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Gardening: Shake up your plant picks

I’m spending a lot of time going through plant catalogs looking for treasures for the OPC garden in Rochester. Last year was the hottest and driest weather we’ve experienced in the seven years since I began as steward, so we are making some changes.

The good news is there are a lot of plant introductions this year and hybridizers are focusing on plants with heat tolerance, disease resistance and easy care.   

How about a red delphinium? Most Michigan gardeners I know have a passion for blue delphiniums. Though they are classed as a perennial, they’re lucky if they get a second year. However, many gardeners just bite the bullet and grow the beautiful blues as annuals. If red is on your must-have shopping list, you’ll be pleased to note that Darwin Perennials has introduced ‘Red Lark’ delphinium, a sterile hybrid that produces scads of coral-red clad spikes to decorate a full sun, part-sun gardens and stems to cut for bouquets. I've got to try it.

Another newbie on my want list is the ‘Dark Side of the Moon’ astilbe from Proven Winners. 

This pretty was developed by Walters Gardens in Zeeland, Michigan. The elegant black foliage is topped by rosy, purple blooms from mid – to late summer. The dramatic leaf color provides three season interest to full sun or part-sun gardens filled with green. 

‘Summerific Holy Grail’ Hardy Hibiscus, rising 5 feet in height and sporting dark, near-black foliage, is another must have for me. Deep red blooms open in summer and bright green calyxes remain after the bloom is finished, adding additional contrast and color.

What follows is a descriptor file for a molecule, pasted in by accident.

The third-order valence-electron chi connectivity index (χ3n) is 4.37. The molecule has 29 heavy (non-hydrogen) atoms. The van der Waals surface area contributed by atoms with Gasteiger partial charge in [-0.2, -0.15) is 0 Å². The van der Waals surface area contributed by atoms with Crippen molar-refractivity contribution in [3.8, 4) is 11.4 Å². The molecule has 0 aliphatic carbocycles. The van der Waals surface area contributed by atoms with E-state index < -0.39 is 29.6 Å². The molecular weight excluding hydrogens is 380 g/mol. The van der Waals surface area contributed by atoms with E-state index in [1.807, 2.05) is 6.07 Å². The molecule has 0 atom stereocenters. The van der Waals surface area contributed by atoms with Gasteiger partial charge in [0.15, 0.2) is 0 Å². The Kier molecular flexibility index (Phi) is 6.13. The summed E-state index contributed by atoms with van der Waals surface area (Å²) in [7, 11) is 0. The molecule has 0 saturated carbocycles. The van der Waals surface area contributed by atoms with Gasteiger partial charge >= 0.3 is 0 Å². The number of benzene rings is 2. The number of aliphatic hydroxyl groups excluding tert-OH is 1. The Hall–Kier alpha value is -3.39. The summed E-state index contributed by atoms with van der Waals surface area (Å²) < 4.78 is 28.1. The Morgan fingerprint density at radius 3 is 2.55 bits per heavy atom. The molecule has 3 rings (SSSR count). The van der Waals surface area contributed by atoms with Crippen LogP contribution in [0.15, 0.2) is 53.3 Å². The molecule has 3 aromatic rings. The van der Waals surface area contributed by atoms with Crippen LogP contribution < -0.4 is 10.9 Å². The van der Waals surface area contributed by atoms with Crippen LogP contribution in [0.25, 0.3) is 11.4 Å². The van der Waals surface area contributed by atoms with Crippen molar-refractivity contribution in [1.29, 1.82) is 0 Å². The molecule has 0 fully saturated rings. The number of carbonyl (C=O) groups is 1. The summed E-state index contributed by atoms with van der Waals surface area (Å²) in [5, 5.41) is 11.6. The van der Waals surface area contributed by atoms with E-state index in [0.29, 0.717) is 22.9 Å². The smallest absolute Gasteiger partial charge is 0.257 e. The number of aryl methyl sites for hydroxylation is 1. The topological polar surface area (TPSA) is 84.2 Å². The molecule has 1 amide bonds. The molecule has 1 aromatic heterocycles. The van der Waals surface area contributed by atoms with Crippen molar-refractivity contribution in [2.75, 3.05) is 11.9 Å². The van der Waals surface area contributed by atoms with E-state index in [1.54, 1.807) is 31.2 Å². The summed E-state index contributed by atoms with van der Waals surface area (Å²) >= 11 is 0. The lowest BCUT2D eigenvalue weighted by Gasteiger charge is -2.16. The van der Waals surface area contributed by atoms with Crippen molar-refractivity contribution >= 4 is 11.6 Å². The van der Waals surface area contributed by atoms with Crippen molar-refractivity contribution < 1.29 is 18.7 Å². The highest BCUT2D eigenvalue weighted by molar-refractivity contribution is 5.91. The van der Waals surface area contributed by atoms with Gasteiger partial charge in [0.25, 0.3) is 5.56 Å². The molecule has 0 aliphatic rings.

Another dark-leafed wonder is ‘Timeless Night’ Heuchera sporting deep black-purple leaves and said to produce lovely rosy-pink florets atop of 18-inch scapes through the summer. I’m sold!

‘Sun Sparkler Dream Dazzler’ sedum is also on my list. New foliage emerges a collage of pink, white and purple before turning dark purple with hot pink edges. It bares magenta -pink flowers in fall.  It will look great at the feet of the black leafed hardy hibiscus.

In case you think I’m planting an all-dark garden, I also found a gorgeous fragrant climbing rose called ‘Rise Up Amberness’ from Proven Winners. Hardy to zone 4 it’s called a mini-climber because it can be trained to a support or grown as a shrub. The best news is that it produces a profusion of blossoms throughout the summer that will look great in front of a dark-leafed shrub. 

Nancy Szerlag is a master gardener and a Metro Detroit freelance writer. Her column appears Fridays in Homestyle. To ask her a question go to and click on Ask Nancy. You can also read her previous columns at